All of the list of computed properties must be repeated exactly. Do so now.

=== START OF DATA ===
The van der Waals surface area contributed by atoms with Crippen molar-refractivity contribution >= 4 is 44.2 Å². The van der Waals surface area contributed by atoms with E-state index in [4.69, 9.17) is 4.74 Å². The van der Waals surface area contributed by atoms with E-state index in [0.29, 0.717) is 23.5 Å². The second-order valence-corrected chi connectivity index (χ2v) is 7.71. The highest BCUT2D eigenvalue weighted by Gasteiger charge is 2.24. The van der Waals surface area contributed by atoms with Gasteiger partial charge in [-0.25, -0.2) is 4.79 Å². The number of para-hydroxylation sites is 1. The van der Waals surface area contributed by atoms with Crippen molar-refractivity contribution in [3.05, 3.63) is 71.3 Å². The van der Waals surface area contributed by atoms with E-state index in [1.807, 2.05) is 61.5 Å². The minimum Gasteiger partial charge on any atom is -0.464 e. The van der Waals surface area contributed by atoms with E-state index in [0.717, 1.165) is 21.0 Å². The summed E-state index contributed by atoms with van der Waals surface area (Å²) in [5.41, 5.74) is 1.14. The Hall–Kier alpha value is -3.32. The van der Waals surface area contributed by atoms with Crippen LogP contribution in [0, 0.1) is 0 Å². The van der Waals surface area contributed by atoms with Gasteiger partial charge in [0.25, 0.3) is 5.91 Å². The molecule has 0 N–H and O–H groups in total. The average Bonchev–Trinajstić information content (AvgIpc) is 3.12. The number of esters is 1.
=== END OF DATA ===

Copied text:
The van der Waals surface area contributed by atoms with Crippen molar-refractivity contribution >= 4 is 44.2 Å². The van der Waals surface area contributed by atoms with E-state index in [4.69, 9.17) is 4.74 Å². The van der Waals surface area contributed by atoms with E-state index in [0.29, 0.717) is 23.5 Å². The second-order valence-corrected chi connectivity index (χ2v) is 7.71. The highest BCUT2D eigenvalue weighted by Gasteiger charge is 2.24. The van der Waals surface area contributed by atoms with Gasteiger partial charge in [-0.25, -0.2) is 4.79 Å². The number of para-hydroxylation sites is 1. The van der Waals surface area contributed by atoms with Crippen molar-refractivity contribution in [3.05, 3.63) is 71.3 Å². The van der Waals surface area contributed by atoms with E-state index in [1.807, 2.05) is 61.5 Å². The minimum Gasteiger partial charge on any atom is -0.464 e. The van der Waals surface area contributed by atoms with E-state index in [0.717, 1.165) is 21.0 Å². The summed E-state index contributed by atoms with van der Waals surface area (Å²) in [5.41, 5.74) is 1.14. The Hall–Kier alpha value is -3.32. The van der Waals surface area contributed by atoms with Crippen LogP contribution in [0, 0.1) is 0 Å². The van der Waals surface area contributed by atoms with Gasteiger partial charge in [0.25, 0.3) is 5.91 Å². The molecule has 0 N–H and O–H groups in total. The average Bonchev–Trinajstić information content (AvgIpc) is 3.12. The number of esters is 1.